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Here is the ONE story everyone should be talking about

Here is the ONE story everyone should be talking about

February 19, 2009

Every so often, I come across one of those truly amazing stories that makes you feel like everything is going to be okay.

And in a week dominated with headlines about the worst day on Wall Street in 6 years, massive foreclosures, one of the greatest baseball players admitting to using steroids, job losses and a chimp on Xanax going berserk this is one story everyone should be talking about.

And for two basketball teams and the fans who witnessed this event earlier this month - and now you - it's something even one of the coaches said they will remember the rest of their lives.

Hopefully, you do too.

It's the story of Johntel Franklin, a senior high school basketball player and captain of the team in Milwaukee. His mother had battled cancer for five years. It was in remission, or so everyone thought. But on a Saturday morning earlier this month, she began to hemorrhage while Johntel was taking his college ACT exam, according to reports by the Associated Press and the Milwaukee Journal Sentinel. Carlitha Franklin died later that day at just 39.

That night, Franklin's Milwaukee Madison basketball team was scheduled to play a game with DeKalb, Ill. His coach wanted to cancel the game, but he insisted that the team play the game as scheduled without him.

That's why everyone in the gym - even the coaches - were surprised when Franklin walked into the gym during the second quarter. He had come straight from the hospital. By then, everyone knew what happened earlier that day and how his family had to make the decision to take his mother off life support.

His coach called a timeout and his teammates walked over to hug him. So did the fans in the stands. But Franklin didn't come there to just support his teammates. He wanted to play.

There was one problem. Because Franklin wasn't expected to play he was never put on the roster. If he were to play, it would be a technical foul and the opposing team would get two free-throws in what was a very tight game.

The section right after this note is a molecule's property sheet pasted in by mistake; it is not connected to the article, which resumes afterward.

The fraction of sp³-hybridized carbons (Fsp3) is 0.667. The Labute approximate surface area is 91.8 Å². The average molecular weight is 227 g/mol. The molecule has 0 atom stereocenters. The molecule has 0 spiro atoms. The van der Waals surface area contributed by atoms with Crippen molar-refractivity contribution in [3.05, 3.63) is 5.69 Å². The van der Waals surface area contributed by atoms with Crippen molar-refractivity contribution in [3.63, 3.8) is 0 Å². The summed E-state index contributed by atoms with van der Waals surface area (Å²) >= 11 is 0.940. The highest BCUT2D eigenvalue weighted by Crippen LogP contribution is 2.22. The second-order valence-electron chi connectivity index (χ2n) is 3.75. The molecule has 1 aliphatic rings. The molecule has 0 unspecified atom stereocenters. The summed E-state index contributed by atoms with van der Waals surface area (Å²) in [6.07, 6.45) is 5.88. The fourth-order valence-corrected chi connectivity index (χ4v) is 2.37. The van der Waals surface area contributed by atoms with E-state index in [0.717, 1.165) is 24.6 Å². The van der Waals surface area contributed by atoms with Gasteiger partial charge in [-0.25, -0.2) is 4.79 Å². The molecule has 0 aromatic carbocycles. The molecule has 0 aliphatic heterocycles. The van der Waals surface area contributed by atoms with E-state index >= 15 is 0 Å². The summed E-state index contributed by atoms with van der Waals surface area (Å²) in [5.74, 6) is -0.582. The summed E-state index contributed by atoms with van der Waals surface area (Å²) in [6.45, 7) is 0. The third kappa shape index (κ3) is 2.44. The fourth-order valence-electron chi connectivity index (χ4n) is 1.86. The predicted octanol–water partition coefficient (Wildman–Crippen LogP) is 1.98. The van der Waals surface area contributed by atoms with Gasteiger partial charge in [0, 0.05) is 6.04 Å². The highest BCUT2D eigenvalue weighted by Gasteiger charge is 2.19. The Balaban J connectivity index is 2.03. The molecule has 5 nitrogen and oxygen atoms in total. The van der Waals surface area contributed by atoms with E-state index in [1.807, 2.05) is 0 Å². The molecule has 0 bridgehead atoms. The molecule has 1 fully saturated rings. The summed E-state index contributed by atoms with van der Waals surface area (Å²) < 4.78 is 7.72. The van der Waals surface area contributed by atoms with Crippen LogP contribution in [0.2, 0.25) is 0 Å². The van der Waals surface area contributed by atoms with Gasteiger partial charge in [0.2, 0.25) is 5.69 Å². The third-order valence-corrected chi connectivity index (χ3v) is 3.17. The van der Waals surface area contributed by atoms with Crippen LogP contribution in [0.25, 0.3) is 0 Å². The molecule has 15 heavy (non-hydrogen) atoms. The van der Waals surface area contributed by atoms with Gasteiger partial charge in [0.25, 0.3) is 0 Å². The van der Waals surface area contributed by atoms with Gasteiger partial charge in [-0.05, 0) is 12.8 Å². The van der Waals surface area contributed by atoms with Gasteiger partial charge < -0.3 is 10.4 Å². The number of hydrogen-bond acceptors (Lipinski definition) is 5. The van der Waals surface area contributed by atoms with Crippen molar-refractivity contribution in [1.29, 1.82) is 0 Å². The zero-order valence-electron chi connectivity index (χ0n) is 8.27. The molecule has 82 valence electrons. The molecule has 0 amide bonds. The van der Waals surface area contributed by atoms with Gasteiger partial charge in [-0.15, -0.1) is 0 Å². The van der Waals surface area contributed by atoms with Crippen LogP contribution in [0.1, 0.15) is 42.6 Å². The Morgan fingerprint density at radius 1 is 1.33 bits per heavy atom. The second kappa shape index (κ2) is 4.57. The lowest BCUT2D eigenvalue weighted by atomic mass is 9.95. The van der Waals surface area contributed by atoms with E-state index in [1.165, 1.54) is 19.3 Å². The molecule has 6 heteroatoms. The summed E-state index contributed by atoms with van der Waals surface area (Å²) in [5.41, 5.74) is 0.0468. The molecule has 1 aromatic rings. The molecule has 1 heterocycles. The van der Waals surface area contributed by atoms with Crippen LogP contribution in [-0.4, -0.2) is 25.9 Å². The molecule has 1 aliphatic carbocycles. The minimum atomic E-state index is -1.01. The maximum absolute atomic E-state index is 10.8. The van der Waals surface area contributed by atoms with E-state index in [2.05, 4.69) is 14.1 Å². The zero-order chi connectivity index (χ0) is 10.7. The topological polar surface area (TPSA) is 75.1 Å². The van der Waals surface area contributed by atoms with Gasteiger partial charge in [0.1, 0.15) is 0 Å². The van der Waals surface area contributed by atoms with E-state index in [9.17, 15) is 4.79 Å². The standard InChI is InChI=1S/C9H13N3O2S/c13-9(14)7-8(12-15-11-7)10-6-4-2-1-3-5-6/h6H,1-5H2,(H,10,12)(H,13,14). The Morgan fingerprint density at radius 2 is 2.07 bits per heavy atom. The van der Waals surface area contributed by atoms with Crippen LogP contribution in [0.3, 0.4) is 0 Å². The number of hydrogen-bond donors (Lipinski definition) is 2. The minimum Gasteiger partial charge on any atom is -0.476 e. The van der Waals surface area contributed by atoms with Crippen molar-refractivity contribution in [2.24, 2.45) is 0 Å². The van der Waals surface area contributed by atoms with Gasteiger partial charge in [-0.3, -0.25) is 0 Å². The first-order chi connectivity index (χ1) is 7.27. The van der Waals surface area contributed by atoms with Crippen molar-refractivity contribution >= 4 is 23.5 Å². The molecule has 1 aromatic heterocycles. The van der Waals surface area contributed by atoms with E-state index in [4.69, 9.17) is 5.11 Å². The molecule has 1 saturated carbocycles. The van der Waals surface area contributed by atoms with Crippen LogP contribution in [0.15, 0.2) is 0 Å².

The DeKalb coach argued with the officials that they were willing to forgo the two free throws under the circumstances, but the officials said they had to enforce the rule and someone from the team had to take the shots. A short time later, Darius McNeal, a senior captain for DeKalb, volunteered.

Here's how the Associated Press article described what happened next...

He went alone to the free throw line, dribbled the ball a couple of times, and looked at the rim.

His first attempt went about two feet, bouncing a couple of times as it rolled toward the end line. The second barely left his hand.

It didn't take long for the Milwaukee players to figure out what was going on.

They stood and turned toward the DeKalb bench and started applauding the gesture of sportsmanship. Soon, so did everybody in the stands.

"I did it for the guy who lost his mom," McNeal told the Milwaukee Journal Sentinel. "It was the right thing to do."

Milwaukee Madion went on to win the game with Franklin scoring 10 points and the two teams went out for pizza afterwards with two players from each team sharing a pie.

It was the right thing to do.

All the best,

Jon